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HR and the WWW

The Business impetus for Web usage

I recently presented to the Institute of Personnel and Development on this topic. As I was preparing my talk I scanned the Sunday paper for some up-to-date statistics on Web usage. The Business section of the UK's Sunday Times (13/2/2000) had no fewer than 12 major articles about the Web - from the recent attacks on commercial web sites to the investor's growing preference for Internet over Blue Chip stocks.

Even since that date two major stories have been in the headlines. One is the move to un-metered telephone access to the Internet, removing one of the main barriers to growth in Internet usage in the UK. The other was the overhaul of the FTSE (the UK stock market index) when nine profitable, household name businesses exited the index and were replaced by dynamic technology companies. Out, for example, went Whitbread, the employer of 98 000 people with pre-tax profits last year of 365 million. In came Baltimore Technologies, the employer of 500 people and a loss in 1999 of 31 million.

By 2001 it is forecast that e-business will be worth 1, 700 billion worldwide - that is about 7% of world GDP and more than the economies of the UK, France and Germany combined! (Source Nortel) This is accounted for not simply by new Internet start-up companies, but by the embracing of Internet technology by well-established businesses in a combined strategy known as 'clicks and mortar.' My own bank has recently added PC banking, not as a substitute for telephone banking, but as an additional option for customers. Not only do they dramatically reduce transaction costs every time a customer clicks rather than dials, but the customer, who now has more options, perceives this as improved service. What's more, companies can revive their flagging market values as Reuters found recently, by wholeheartedly embracing an Internet strategy.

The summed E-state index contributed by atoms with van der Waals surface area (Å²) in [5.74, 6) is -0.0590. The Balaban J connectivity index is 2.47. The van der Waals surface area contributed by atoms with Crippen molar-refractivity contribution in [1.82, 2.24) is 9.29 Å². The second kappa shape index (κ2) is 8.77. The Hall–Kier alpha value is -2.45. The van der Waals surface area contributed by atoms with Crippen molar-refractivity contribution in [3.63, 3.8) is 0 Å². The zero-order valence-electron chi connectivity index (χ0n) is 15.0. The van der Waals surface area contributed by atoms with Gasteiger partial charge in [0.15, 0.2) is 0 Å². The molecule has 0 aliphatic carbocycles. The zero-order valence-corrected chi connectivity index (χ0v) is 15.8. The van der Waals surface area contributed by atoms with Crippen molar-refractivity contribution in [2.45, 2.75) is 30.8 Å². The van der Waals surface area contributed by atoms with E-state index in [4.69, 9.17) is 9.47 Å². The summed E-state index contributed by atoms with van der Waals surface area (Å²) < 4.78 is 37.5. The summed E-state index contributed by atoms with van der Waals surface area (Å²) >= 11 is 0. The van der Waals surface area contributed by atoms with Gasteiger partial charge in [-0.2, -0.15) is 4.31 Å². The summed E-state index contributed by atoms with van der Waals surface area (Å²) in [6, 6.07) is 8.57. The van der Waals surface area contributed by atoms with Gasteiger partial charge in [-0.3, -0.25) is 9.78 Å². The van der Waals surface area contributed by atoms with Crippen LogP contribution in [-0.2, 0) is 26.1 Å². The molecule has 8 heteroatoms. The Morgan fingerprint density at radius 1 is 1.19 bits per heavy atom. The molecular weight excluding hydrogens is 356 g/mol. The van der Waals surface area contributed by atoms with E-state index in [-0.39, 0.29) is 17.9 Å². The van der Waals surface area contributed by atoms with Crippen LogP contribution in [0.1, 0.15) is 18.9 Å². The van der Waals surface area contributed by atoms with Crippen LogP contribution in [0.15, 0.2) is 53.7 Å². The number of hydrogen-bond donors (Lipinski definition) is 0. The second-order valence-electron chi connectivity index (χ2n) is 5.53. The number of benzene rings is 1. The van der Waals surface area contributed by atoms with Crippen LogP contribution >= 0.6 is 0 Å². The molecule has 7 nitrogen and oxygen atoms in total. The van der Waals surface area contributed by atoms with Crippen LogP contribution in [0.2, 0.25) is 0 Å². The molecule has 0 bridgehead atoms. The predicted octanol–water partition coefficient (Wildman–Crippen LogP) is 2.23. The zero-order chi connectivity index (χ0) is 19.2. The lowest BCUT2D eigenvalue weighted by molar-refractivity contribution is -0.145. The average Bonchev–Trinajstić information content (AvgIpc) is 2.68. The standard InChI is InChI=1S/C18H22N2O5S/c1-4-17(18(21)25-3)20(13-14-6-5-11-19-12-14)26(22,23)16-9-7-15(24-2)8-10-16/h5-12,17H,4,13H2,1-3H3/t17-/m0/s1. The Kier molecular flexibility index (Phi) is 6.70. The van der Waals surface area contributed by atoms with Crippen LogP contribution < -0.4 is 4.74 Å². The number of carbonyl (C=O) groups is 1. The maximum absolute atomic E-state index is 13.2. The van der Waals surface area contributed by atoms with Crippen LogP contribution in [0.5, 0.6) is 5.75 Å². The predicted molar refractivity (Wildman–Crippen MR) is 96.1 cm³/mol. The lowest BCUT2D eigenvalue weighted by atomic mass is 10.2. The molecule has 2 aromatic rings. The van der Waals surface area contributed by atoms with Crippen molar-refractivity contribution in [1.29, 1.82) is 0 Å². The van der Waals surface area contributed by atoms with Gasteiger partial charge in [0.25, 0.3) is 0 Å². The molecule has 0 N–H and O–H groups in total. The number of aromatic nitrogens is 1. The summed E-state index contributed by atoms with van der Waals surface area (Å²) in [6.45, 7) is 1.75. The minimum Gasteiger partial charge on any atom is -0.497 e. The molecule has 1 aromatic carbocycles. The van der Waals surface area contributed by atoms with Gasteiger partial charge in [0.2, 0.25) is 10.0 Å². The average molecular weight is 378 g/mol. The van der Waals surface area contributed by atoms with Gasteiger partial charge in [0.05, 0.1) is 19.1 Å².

The real story then is that the Internet, once the preserve of the hobbyist surfer is now the domain of big business. It represents increasingly:

  • How customers want to buy (at least some of the customers, some of the time)
  • Who (bright, young) people want to work for
  • Where the competition is coming from (new sources)
  • Who the market wants to invest in

    What does this mean to HR?